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Marukin hard rubber eyedropper pens c1932-1934

by Jim Mamoulides, May 6, 2017

PenHeroMarukin hard rubber fountain pen by Kinichiro Kasahara c1932-1934

Click the image above to see a full screen slideshow

As in the United States, black hard rubber pens were the most common type in Japan in the early years of pen manufacture. When colorful hard rubber types were introduced, Japanese pen companies used them, though later than their American counterparts. A practice in Japan would be to put a single coat of urushi lacquer on the hard rubber surface to protect it.

Marukin was a Japanese maker of high-end fountain pens in the 1930s and the two pens in this article represent two of their hard rubber offerings, complete with the original boxes. According to the Winter 2006 Pennant article, “Collecting Japanese Pens,” by Stan Klemanowicz, these pens are somewhat rare and were made by Kinichiro Kasahara in 1932-1934 for Marukin. Note that the nib section of each pen is made of the same hard rubber material as the cap and barrel.

PenHeroMarukin hard rubber fountain pen by Kinichiro Kasahara c1932-1934

Marukin made nibs and both of these pens have 14 karat gold nibs stamped MARUKIN’S GOLD PEN and with the Marukin logo, a soy sauce brewery symbol. The larger red and black pen has a very large 14 karat gold nib. The cream, black and red pen has an almost disproportionally smaller nib.

Both clips appear to be sourced from a pen parts maker as they have generic markings. The larger red and black pen's clip is stamped WARRANTED and the smaller cream, black and red pen is stamped NEW CLIP and includes 14KR stamped at the top. The warranted and 14KR markings probably indicate 14 karat rolled gold plate.

These are eyedropper pens with a shut-off valve at the end of the barrel. They fill by unscrewing the nib section and dripping ink into the barrel using a long eyedropper. The knob at the end of the barrel is attached to a long rod that extends inside the barrel up to the base of the feed in the nib section. When the knob is screwed flush with the end of the barrel, the rod cuts off ink flow to the feed, making it an ink shut off valve. The knob must be unscrewed slightly to allow ink to flow to the nib so the user can write.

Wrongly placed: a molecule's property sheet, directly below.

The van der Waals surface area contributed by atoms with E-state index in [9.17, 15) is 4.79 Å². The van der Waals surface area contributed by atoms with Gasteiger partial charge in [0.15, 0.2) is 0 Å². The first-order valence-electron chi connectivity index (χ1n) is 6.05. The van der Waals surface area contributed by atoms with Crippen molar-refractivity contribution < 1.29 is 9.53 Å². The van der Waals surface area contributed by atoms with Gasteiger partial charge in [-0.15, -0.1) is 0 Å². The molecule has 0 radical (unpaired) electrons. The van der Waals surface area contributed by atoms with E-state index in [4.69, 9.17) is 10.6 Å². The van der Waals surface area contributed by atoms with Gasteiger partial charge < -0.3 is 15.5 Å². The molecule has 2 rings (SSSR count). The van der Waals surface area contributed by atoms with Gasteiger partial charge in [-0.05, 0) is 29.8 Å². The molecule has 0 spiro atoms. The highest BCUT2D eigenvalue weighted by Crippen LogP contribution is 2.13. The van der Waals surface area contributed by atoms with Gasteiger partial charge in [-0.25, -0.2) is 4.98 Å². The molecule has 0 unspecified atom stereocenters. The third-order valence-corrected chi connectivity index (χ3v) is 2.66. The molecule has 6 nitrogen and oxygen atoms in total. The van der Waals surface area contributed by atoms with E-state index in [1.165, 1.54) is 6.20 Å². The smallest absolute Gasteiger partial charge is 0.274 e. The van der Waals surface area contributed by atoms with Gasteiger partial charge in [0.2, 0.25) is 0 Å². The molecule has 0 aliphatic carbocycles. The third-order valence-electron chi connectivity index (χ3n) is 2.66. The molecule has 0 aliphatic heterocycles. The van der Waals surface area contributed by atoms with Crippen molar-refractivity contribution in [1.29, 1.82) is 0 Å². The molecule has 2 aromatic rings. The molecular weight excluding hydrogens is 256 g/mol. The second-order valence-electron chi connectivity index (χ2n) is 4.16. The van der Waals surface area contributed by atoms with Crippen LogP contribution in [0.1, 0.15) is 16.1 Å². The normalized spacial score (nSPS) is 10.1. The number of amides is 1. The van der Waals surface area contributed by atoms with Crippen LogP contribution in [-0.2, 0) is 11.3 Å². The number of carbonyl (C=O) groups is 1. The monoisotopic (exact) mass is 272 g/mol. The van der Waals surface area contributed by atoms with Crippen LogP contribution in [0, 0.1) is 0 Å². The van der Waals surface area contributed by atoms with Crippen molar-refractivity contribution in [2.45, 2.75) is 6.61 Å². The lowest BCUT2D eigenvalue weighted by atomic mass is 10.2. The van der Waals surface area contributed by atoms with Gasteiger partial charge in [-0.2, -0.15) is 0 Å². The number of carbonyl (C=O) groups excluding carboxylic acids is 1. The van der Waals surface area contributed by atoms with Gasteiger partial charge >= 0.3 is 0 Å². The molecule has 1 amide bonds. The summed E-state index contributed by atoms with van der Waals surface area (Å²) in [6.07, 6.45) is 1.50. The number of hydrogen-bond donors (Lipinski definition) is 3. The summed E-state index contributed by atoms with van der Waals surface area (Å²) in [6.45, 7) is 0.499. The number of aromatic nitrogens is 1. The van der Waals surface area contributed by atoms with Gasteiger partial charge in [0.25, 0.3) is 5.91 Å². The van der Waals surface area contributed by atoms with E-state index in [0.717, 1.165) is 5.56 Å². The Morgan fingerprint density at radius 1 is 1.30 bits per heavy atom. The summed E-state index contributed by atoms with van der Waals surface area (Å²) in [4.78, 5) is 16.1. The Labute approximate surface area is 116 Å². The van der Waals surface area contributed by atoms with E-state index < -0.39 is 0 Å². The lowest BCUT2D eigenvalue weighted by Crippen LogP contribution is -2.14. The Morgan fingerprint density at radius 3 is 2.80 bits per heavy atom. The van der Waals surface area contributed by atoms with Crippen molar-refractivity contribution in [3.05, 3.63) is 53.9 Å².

PenHeroMarukin hard rubber fountain pens by Kinichiro Kasahara c1932-1934

A feature of the larger red and black pen is its section is specially shaped to increase tactility when writing.

Not a lot is known of the history of Marukin pens. They may have only been made in the 1930s. The Marukin company continues today. It is in the food business. Marukin may have been part of Marukin Shoyu Co., a food maker of one of the top five soy sauce brands in Japan, based on Shodo Island. The Marukin Shoyu Co. logo matches the logo on the pen boxes.

PenHeroMarukin hard rubber fountain pens by Kinichiro Kasahara c1932-1934

Performance

These two Marukin pens were loaned for photographs for Stan Klemanowicz's Winter 2006 Pennant article. Both pens are very well made. The hard rubber patterns on these pens are eye catching, especially because the cap top, cap, barrel, plunger knob and section are all made from the same material. I did not fill or write with either pen, as they were on loan for photos.

PenHeroMarukin hard rubber fountain pens by Kinichiro Kasahara c1932-1934

These are excellent examples of high quality Japanese pens from the 1930s. They are very uncommon in the United States.


Acknowledgements

Thanks to Stan Klemanowicz for loaning these pens for photographs.

References

"Collecting Japanese Pens," by Stan Klemanowicz, Pennant, Winter 2006

Fountain Pens of Japan by Andreas Lambrou and Masamichi Sunami, © 2012 Andreas Lambrou Publishers, Epping, Essex, United Kingdom

 

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Comments on this article may be sent to the editor, Jim Mamoulides

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